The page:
Rather than finding it's significantly younger than early estimations, the radiocarbon testing dates the piece to the fourth century AD, close to when Saint Nicholas died in 343 AD.
An ancient bone fragment found in France and owned by a priest in IL could belong to Saint Nicholas, the religious figure who inspired the myth of Santa Claus.
The remains of St Nicholas, one of the most revered Orthodox Christian saints, have been held in the Basilica di San Nicola church in Bari, Italy since 1087 AD.
According to the legend, he was widely known for his generosity, a trait that inspired the story of Father Christmas as a bringer of gifts on Christmas Day.
St Nicholas is thought to have lived in Myra, Asia Minor, which is now modern day Turkey.
The fact that the bone could indeed be dated to the period of St Nicholas is a major step forward in verifying that it may be an authentic relic.
"This bone fragment, in contrast, suggests that we could possibly be looking at remains from St Nicholas himself", says the Oxford archaeologist.
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As many as 500 bone fragment thought to belong to the saint are kept in the church of San Nicolò in Venice.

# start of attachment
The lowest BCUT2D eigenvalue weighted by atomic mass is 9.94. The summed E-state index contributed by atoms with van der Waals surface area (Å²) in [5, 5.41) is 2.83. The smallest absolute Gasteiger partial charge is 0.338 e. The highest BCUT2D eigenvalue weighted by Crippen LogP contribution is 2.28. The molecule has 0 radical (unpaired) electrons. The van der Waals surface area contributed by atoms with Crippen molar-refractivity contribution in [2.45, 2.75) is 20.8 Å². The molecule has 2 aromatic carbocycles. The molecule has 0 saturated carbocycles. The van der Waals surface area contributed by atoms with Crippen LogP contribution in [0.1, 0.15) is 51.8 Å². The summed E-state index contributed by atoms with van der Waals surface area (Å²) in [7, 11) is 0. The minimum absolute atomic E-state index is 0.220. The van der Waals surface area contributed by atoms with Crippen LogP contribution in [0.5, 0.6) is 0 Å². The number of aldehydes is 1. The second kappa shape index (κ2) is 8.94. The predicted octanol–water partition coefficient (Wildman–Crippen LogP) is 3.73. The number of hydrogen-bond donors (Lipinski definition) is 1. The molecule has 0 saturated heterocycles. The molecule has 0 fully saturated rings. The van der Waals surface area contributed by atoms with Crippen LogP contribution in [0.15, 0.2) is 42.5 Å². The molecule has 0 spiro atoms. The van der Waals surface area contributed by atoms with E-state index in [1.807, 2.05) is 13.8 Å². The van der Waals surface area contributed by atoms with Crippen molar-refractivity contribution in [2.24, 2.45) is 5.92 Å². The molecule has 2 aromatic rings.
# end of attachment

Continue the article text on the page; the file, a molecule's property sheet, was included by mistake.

The Oxford team carried out a series of tests on a fragment of a pelvis, which has come from a church in Lyon, France.
The bone analysed by the team came from a church in Lyon and is now owned by Father Dennis O'Neill, a priest in IL. The absence of the saint's full pelvis from the relics in Bari, which only features the left ilium, suggests the bone may belong to the same individual. However, analysis of the Father O'Neill bone fragment showed that it was part of the left pubis, acting as further evidence that both bones could be from the same person - perhaps the one and only Santa Claus. "We can do this using ancient paleogenomics or DNA testing". "It is exciting to think that these relics, which date from such an ancient time, could in fact be genuine", Georges Kazan, another Oxford researcher, said in the statement.
Stories about St. Nicholas became popular in the 16th century, leading to the legend of Father Christmas or Santa Claus.
Work has revealed that the bone has been venerated for nearly 1700 years, making it one of the oldest relics that the Oxford team has ever analysed.
"If we get a date in tandem with the historical date, that tells us that we haven't been able to disprove that it could have been from that individual".